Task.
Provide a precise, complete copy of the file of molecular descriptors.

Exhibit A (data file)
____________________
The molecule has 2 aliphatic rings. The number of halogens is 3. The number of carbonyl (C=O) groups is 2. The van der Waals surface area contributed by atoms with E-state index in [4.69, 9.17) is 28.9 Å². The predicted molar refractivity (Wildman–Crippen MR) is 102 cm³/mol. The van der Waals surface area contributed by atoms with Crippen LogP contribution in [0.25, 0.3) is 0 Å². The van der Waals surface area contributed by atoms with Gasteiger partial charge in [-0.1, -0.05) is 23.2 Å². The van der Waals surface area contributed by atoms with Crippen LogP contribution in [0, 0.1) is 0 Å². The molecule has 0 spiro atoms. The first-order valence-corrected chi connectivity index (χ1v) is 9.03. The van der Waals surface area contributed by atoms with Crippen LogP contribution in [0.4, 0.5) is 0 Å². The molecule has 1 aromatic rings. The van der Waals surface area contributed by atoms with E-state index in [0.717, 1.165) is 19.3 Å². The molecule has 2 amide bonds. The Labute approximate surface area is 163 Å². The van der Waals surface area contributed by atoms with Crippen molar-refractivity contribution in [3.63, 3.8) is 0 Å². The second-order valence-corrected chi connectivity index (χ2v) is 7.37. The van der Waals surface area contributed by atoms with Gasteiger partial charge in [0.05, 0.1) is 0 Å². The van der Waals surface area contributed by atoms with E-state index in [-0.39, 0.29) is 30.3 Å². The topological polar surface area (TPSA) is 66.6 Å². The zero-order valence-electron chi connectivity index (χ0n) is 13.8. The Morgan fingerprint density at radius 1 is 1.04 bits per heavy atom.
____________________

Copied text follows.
The molecule has 2 aliphatic rings. The number of halogens is 3. The number of carbonyl (C=O) groups is 2. The van der Waals surface area contributed by atoms with E-state index in [4.69, 9.17) is 28.9 Å². The predicted molar refractivity (Wildman–Crippen MR) is 102 cm³/mol. The van der Waals surface area contributed by atoms with Crippen LogP contribution in [0.25, 0.3) is 0 Å². The van der Waals surface area contributed by atoms with Gasteiger partial charge in [-0.1, -0.05) is 23.2 Å². The van der Waals surface area contributed by atoms with Crippen LogP contribution in [0, 0.1) is 0 Å². The molecule has 0 spiro atoms. The first-order valence-corrected chi connectivity index (χ1v) is 9.03. The van der Waals surface area contributed by atoms with Crippen LogP contribution in [0.4, 0.5) is 0 Å². The molecule has 1 aromatic rings. The van der Waals surface area contributed by atoms with E-state index in [0.717, 1.165) is 19.3 Å². The molecule has 2 amide bonds. The Labute approximate surface area is 163 Å². The van der Waals surface area contributed by atoms with Crippen molar-refractivity contribution in [3.63, 3.8) is 0 Å². The second-order valence-corrected chi connectivity index (χ2v) is 7.37. The van der Waals surface area contributed by atoms with Gasteiger partial charge in [0.05, 0.1) is 0 Å². The van der Waals surface area contributed by atoms with E-state index in [-0.39, 0.29) is 30.3 Å². The topological polar surface area (TPSA) is 66.6 Å². The zero-order valence-electron chi connectivity index (χ0n) is 13.8. The Morgan fingerprint density at radius 1 is 1.04 bits per heavy atom.